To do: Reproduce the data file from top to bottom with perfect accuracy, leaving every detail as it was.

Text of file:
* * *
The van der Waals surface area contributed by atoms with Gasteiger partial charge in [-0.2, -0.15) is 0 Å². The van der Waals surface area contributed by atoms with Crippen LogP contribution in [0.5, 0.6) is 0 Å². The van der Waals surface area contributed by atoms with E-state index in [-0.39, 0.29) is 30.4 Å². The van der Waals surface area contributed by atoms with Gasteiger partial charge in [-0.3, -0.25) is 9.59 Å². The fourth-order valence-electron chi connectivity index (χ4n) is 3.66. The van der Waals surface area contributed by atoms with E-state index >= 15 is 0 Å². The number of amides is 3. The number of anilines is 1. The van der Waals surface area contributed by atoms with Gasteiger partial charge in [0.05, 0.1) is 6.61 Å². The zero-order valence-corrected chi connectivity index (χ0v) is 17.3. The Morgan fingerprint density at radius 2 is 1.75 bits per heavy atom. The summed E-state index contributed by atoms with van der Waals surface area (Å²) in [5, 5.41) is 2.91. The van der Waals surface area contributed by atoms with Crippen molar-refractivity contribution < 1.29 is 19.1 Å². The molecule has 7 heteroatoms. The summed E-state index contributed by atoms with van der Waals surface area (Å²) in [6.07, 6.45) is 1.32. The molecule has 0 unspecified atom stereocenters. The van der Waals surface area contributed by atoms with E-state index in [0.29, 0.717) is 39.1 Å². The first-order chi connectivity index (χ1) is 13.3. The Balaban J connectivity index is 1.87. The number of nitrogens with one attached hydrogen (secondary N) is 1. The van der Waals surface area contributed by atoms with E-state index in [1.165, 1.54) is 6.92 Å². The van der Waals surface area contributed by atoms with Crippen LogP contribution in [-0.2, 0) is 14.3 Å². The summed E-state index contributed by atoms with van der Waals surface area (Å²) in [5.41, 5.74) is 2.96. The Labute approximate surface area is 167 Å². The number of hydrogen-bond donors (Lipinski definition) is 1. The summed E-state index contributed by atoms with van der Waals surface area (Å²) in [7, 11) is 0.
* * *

The van der Waals surface area contributed by atoms with Gasteiger partial charge in [-0.2, -0.15) is 0 Å². The van der Waals surface area contributed by atoms with Crippen LogP contribution in [0.5, 0.6) is 0 Å². The van der Waals surface area contributed by atoms with E-state index in [-0.39, 0.29) is 30.4 Å². The van der Waals surface area contributed by atoms with Gasteiger partial charge in [-0.3, -0.25) is 9.59 Å². The fourth-order valence-electron chi connectivity index (χ4n) is 3.66. The van der Waals surface area contributed by atoms with E-state index >= 15 is 0 Å². The number of amides is 3. The number of anilines is 1. The van der Waals surface area contributed by atoms with Gasteiger partial charge in [0.05, 0.1) is 6.61 Å². The zero-order valence-corrected chi connectivity index (χ0v) is 17.3. The Morgan fingerprint density at radius 2 is 1.75 bits per heavy atom. The summed E-state index contributed by atoms with van der Waals surface area (Å²) in [5, 5.41) is 2.91. The van der Waals surface area contributed by atoms with Crippen molar-refractivity contribution < 1.29 is 19.1 Å². The molecule has 7 heteroatoms. The summed E-state index contributed by atoms with van der Waals surface area (Å²) in [6.07, 6.45) is 1.32. The molecule has 0 unspecified atom stereocenters. The van der Waals surface area contributed by atoms with E-state index in [0.29, 0.717) is 39.1 Å². The first-order chi connectivity index (χ1) is 13.3. The Balaban J connectivity index is 1.87. The number of nitrogens with one attached hydrogen (secondary N) is 1. The van der Waals surface area contributed by atoms with E-state index in [1.165, 1.54) is 6.92 Å². The van der Waals surface area contributed by atoms with Crippen LogP contribution in [-0.2, 0) is 14.3 Å². The summed E-state index contributed by atoms with van der Waals surface area (Å²) in [5.41, 5.74) is 2.96. The Labute approximate surface area is 167 Å². The number of hydrogen-bond donors (Lipinski definition) is 1. The summed E-state index contributed by atoms with van der Waals surface area (Å²) in [7, 11) is 0.